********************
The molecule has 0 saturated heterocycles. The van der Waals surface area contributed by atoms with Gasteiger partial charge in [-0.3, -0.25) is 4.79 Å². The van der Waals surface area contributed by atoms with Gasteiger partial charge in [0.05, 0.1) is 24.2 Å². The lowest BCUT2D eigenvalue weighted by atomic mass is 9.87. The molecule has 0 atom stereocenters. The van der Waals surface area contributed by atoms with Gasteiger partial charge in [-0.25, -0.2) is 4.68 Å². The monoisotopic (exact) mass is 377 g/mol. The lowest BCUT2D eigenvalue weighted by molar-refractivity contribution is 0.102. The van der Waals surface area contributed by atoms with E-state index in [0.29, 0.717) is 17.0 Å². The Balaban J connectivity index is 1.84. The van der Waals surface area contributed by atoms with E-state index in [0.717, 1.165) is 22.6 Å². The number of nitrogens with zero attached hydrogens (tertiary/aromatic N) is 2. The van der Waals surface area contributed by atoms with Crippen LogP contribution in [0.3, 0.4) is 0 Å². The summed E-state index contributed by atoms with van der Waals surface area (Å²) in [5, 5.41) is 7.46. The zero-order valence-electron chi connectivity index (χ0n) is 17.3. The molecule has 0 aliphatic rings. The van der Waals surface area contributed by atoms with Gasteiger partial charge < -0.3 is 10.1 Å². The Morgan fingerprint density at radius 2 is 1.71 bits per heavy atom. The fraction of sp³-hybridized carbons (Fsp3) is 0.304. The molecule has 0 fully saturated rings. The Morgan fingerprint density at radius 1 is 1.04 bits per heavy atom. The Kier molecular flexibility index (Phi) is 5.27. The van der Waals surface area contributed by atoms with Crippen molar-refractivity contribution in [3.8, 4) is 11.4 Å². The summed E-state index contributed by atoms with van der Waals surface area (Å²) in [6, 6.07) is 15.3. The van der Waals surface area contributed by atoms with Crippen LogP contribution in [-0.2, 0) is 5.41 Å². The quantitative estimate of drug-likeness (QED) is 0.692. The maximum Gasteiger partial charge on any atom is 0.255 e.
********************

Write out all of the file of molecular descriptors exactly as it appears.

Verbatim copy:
The molecule has 0 saturated heterocycles. The van der Waals surface area contributed by atoms with Gasteiger partial charge in [-0.3, -0.25) is 4.79 Å². The van der Waals surface area contributed by atoms with Gasteiger partial charge in [0.05, 0.1) is 24.2 Å². The lowest BCUT2D eigenvalue weighted by atomic mass is 9.87. The molecule has 0 atom stereocenters. The van der Waals surface area contributed by atoms with Gasteiger partial charge in [-0.25, -0.2) is 4.68 Å². The monoisotopic (exact) mass is 377 g/mol. The lowest BCUT2D eigenvalue weighted by molar-refractivity contribution is 0.102. The van der Waals surface area contributed by atoms with E-state index in [0.29, 0.717) is 17.0 Å². The Balaban J connectivity index is 1.84. The van der Waals surface area contributed by atoms with E-state index in [0.717, 1.165) is 22.6 Å². The number of nitrogens with zero attached hydrogens (tertiary/aromatic N) is 2. The van der Waals surface area contributed by atoms with Crippen LogP contribution in [0.3, 0.4) is 0 Å². The summed E-state index contributed by atoms with van der Waals surface area (Å²) in [5, 5.41) is 7.46. The zero-order valence-electron chi connectivity index (χ0n) is 17.3. The molecule has 0 aliphatic rings. The van der Waals surface area contributed by atoms with Gasteiger partial charge < -0.3 is 10.1 Å². The Morgan fingerprint density at radius 2 is 1.71 bits per heavy atom. The fraction of sp³-hybridized carbons (Fsp3) is 0.304. The molecule has 0 fully saturated rings. The Morgan fingerprint density at radius 1 is 1.04 bits per heavy atom. The Kier molecular flexibility index (Phi) is 5.27. The van der Waals surface area contributed by atoms with Crippen molar-refractivity contribution in [3.8, 4) is 11.4 Å². The summed E-state index contributed by atoms with van der Waals surface area (Å²) in [6, 6.07) is 15.3. The van der Waals surface area contributed by atoms with Crippen LogP contribution in [-0.2, 0) is 5.41 Å². The quantitative estimate of drug-likeness (QED) is 0.692. The maximum Gasteiger partial charge on any atom is 0.255 e.